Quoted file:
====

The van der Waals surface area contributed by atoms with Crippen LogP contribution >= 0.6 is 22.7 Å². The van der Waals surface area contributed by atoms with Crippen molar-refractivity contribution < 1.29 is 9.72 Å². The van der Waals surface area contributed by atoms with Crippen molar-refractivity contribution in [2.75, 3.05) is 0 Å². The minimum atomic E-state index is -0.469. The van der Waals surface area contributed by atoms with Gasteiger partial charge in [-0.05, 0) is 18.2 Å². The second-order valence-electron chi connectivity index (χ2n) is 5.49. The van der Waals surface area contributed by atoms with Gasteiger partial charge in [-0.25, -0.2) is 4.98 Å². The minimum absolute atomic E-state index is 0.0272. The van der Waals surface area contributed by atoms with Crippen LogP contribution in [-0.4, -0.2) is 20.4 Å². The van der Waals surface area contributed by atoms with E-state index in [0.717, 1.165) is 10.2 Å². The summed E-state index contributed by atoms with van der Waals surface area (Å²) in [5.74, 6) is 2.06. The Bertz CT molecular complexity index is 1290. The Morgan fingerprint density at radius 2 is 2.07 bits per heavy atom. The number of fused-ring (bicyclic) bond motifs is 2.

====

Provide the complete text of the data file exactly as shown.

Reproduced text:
The van der Waals surface area contributed by atoms with Crippen LogP contribution >= 0.6 is 22.7 Å². The van der Waals surface area contributed by atoms with Crippen molar-refractivity contribution < 1.29 is 9.72 Å². The van der Waals surface area contributed by atoms with Crippen molar-refractivity contribution in [2.75, 3.05) is 0 Å². The minimum atomic E-state index is -0.469. The van der Waals surface area contributed by atoms with Gasteiger partial charge in [-0.05, 0) is 18.2 Å². The second-order valence-electron chi connectivity index (χ2n) is 5.49. The van der Waals surface area contributed by atoms with Gasteiger partial charge in [-0.25, -0.2) is 4.98 Å². The minimum absolute atomic E-state index is 0.0272. The van der Waals surface area contributed by atoms with Crippen LogP contribution in [-0.4, -0.2) is 20.4 Å². The van der Waals surface area contributed by atoms with E-state index in [0.717, 1.165) is 10.2 Å². The summed E-state index contributed by atoms with van der Waals surface area (Å²) in [5.74, 6) is 2.06. The Bertz CT molecular complexity index is 1290. The Morgan fingerprint density at radius 2 is 2.07 bits per heavy atom. The number of fused-ring (bicyclic) bond motifs is 2.